“Floaties” by Angela Georgantas


    The smell of the water always made Jayla so happy. She squeezed into the gym ahead of her mom, pulling her hand toward the pool area with purpose.
    “Jayla!” Her mom exclaimed, laughing while she untangled the strap of her bag caught on the door handle. “Sweetie, hold on just a second. We’ll get there!” The day had finally arrived when Jayla was old enough for swim lessons. Her older brothers and sisters had all taken lessons when they were little, and Jayla was the last.    She had always watched from the sidelines, splashing her little toes in the water, eager to dive like the big kids. It was all her mom could do to keep her safe around the water.
When they got to the locker room, Jayla lifted her sundress over her head, revealing the shiny blue swimsuit with the ruffles underneath. She was so proud when her mom put it on her for the first time. She remembered running her hands over the ruffles and imagining they were waves of cool blue water. She handed her mom the dress and kicked off her flip-flops. Her mom just had time to scoop them up and place them into the bag before rushing to meet her at the door to the pool.
    “Now, Jayla,” her mom said, kneeling down in front of her and catching her eyes. “You are going to listen to the Teacher, right? You’re going to follow instructions and not try to get too deep too fast?”
    “Yes, Mommy,” Jayla said – and she meant it. She was going to be the best swimmer in the family. She was going to listen to everything her Teacher told her and be ready to swim in the big pool in the back yard with her brothers and sisters this summer. “I’ll be careful!” She reached for the door handle, giving it a big pull.
    “Welcome!” said the Teacher when all the swimmers had gathered by the stairs to the shallow end of the pool. “If everyone will just get your mom or dad to help you with your floaties, we can start the class in just a moment.”
Jayla looked over at the bright colored pile of inflatable armbands at the side of the pool. Some of the closer kids were already picking up a couple and getting their parents to help them put them on. She reached for the nearest two – both bright pink – and handed them up to her mom with impatience. While her mom secured the inflatable bands, Jayla took a moment to actually look at the pool. A strip of blue and white beads roped off the shallow end all the way across the long, narrow pool, and just on the other side there was a larger area with several kids diving and playing. The class would stay in the small narrow strip, each swimmer making his or her way across the pool. Only those who listened to the teacher and made it to the other side of the pool would get the certificate of completion at the end.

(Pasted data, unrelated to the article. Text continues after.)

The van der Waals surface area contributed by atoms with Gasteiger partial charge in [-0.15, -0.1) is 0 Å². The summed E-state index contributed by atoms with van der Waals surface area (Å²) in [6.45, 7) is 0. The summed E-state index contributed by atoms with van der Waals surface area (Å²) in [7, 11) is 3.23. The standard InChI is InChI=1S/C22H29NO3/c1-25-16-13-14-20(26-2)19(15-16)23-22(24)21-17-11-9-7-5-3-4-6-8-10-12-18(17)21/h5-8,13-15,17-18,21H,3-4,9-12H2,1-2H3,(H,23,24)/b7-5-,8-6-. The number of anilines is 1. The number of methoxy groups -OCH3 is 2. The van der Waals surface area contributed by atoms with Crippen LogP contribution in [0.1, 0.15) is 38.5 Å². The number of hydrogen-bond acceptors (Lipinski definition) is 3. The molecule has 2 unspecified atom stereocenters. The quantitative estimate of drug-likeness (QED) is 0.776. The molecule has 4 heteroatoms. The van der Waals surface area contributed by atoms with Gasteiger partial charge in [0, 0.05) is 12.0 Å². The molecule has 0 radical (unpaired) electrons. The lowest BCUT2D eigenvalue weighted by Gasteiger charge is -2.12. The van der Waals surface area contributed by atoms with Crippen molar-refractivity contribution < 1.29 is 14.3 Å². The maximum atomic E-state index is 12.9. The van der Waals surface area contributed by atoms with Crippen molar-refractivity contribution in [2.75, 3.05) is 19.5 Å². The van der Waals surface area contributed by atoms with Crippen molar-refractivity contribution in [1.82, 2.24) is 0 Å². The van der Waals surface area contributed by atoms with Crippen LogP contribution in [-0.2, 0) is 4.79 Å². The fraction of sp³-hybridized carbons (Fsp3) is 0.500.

“All right everyone, let’s get into the pool!” The Teacher blew a small whistle one short blast, and kids got into the water. Some stepped in gingerly, one toe at a time, stopping to get used to the cool temperature of the water. Some others, more daring, jumped in all at once, gasping but smiling at the cool shock of water. “Look up here, everyone,” the Teacher was saying, raising His voice over the talking and squeals of excitement. “It’s very important that you follow instructions so that you will know just what to do.” Most of the kids were paying attention, but no sooner did the kids get into the water, that some of them started dog paddling for the larger strip of pool. Testing the buoyancy of their floaties, they bobbed up and down, mimicking the play on the other side of the strip. Some of the kids in the free play area called to them, challenging them to come to the other side. No matter how many times the Teacher called them back, He couldn’t keep them from at last sliding over the line of blue beads and into the play area. As soon as that happened, they threw off the floaties, leaping for the edge and walking their way along the rim of the pool to get to the other kids. Jayla saw the other kids flip their bodies over to the other side of the pool, marveling how they could give up their opportunity to get their certificate for a few minutes of water play with the other kids. She turned back to her Teacher who was speaking.
    “Okay, everyone kick your legs and put your arms out to the front, like this. Keep your eyes on me.” The young Teacher put His arms out straight and showed them how to make strokes with their arms while they kicked their legs. Again, another group of kids was not listening. This group was staying on this side of the line, but they were kicking their legs with their arms held tight to themselves, going in circles. No matter how many times the Teacher tried to get their attention or show them how to move in a forward motion, they just kept spinning. Pretty soon, some of them spun themselves right over the rope into the free play area. Others just got tired and paddled over to the side of the pool, stripping off their floaties as they ran to find mommies and daddies. Instead of listening, they tried to do it their own way and ended up either right in the middle of the splashing, diving kids playing in the bigger area of the pool or too tired to continue the class. Either way, the floaties came off, and the kids spent the rest of the time in the free play area. Now there were just a few kids left, and Jayla was one of them. By this time, they were nearly halfway across the pool, and Jayla could almost taste the moment when she would reach the other side. A few times she got distracted by the antics of the kids in the free play area and bumped into the side, and a few times, she found herself kicking or spinning without forward motion, but she noticed that her Teacher was very patient. The only time she had problems was when she took her eyes off her Teacher and tried to do it her own way. When she listened to her Teacher’s voice and did what He asked, she made forward motion toward her goal. Pretty soon,         Jayla had fixed her eyes on her Teacher for good, and nothing else would